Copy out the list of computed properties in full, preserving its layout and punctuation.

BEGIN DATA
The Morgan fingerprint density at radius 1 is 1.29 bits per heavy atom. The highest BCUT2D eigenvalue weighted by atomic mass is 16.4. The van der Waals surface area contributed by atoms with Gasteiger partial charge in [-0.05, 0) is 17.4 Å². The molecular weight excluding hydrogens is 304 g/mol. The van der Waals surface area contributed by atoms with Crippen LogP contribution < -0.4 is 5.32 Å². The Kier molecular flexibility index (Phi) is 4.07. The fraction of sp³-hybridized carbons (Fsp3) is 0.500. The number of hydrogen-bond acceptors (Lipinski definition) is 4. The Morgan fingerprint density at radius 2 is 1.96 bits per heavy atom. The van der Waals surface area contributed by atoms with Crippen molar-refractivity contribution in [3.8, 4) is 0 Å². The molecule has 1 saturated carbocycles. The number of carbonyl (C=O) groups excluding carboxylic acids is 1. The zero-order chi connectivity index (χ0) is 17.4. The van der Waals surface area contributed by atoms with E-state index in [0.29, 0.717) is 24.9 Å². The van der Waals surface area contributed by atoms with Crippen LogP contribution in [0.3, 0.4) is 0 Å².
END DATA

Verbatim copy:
The Morgan fingerprint density at radius 1 is 1.29 bits per heavy atom. The highest BCUT2D eigenvalue weighted by atomic mass is 16.4. The van der Waals surface area contributed by atoms with Gasteiger partial charge in [-0.05, 0) is 17.4 Å². The molecular weight excluding hydrogens is 304 g/mol. The van der Waals surface area contributed by atoms with Crippen LogP contribution < -0.4 is 5.32 Å². The Kier molecular flexibility index (Phi) is 4.07. The fraction of sp³-hybridized carbons (Fsp3) is 0.500. The number of hydrogen-bond acceptors (Lipinski definition) is 4. The Morgan fingerprint density at radius 2 is 1.96 bits per heavy atom. The van der Waals surface area contributed by atoms with Crippen molar-refractivity contribution in [3.8, 4) is 0 Å². The molecule has 1 saturated carbocycles. The number of carbonyl (C=O) groups excluding carboxylic acids is 1. The zero-order chi connectivity index (χ0) is 17.4. The van der Waals surface area contributed by atoms with E-state index in [0.29, 0.717) is 24.9 Å². The van der Waals surface area contributed by atoms with Crippen LogP contribution in [0.3, 0.4) is 0 Å².